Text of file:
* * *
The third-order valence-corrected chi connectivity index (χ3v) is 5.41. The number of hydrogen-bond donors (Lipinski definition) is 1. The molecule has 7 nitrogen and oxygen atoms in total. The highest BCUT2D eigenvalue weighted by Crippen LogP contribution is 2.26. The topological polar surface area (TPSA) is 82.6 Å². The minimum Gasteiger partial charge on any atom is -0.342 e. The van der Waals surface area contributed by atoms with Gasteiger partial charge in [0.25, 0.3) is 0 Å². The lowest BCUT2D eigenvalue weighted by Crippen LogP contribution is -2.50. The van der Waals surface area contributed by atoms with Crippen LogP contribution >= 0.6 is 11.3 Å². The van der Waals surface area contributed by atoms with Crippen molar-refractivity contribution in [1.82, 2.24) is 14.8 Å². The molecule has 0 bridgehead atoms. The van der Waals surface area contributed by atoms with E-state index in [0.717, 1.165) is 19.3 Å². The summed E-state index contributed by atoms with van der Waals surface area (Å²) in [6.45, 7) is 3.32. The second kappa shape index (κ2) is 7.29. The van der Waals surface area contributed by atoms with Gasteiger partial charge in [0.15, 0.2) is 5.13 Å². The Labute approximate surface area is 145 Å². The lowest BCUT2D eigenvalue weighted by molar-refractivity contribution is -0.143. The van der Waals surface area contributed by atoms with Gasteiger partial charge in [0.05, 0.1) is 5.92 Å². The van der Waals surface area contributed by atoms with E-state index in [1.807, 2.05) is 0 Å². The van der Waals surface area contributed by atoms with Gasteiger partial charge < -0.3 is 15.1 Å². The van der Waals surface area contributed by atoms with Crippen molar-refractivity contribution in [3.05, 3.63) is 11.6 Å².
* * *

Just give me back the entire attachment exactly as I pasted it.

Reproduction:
The third-order valence-corrected chi connectivity index (χ3v) is 5.41. The number of hydrogen-bond donors (Lipinski definition) is 1. The molecule has 7 nitrogen and oxygen atoms in total. The highest BCUT2D eigenvalue weighted by Crippen LogP contribution is 2.26. The topological polar surface area (TPSA) is 82.6 Å². The minimum Gasteiger partial charge on any atom is -0.342 e. The van der Waals surface area contributed by atoms with Gasteiger partial charge in [0.25, 0.3) is 0 Å². The lowest BCUT2D eigenvalue weighted by Crippen LogP contribution is -2.50. The van der Waals surface area contributed by atoms with Crippen LogP contribution >= 0.6 is 11.3 Å². The van der Waals surface area contributed by atoms with Crippen molar-refractivity contribution in [1.82, 2.24) is 14.8 Å². The molecule has 0 bridgehead atoms. The van der Waals surface area contributed by atoms with E-state index in [0.717, 1.165) is 19.3 Å². The summed E-state index contributed by atoms with van der Waals surface area (Å²) in [6.45, 7) is 3.32. The second kappa shape index (κ2) is 7.29. The van der Waals surface area contributed by atoms with Gasteiger partial charge in [0.15, 0.2) is 5.13 Å². The Labute approximate surface area is 145 Å². The lowest BCUT2D eigenvalue weighted by molar-refractivity contribution is -0.143. The van der Waals surface area contributed by atoms with Gasteiger partial charge in [0.05, 0.1) is 5.92 Å². The van der Waals surface area contributed by atoms with E-state index in [1.807, 2.05) is 0 Å². The van der Waals surface area contributed by atoms with Gasteiger partial charge < -0.3 is 15.1 Å². The van der Waals surface area contributed by atoms with Crippen molar-refractivity contribution in [3.05, 3.63) is 11.6 Å².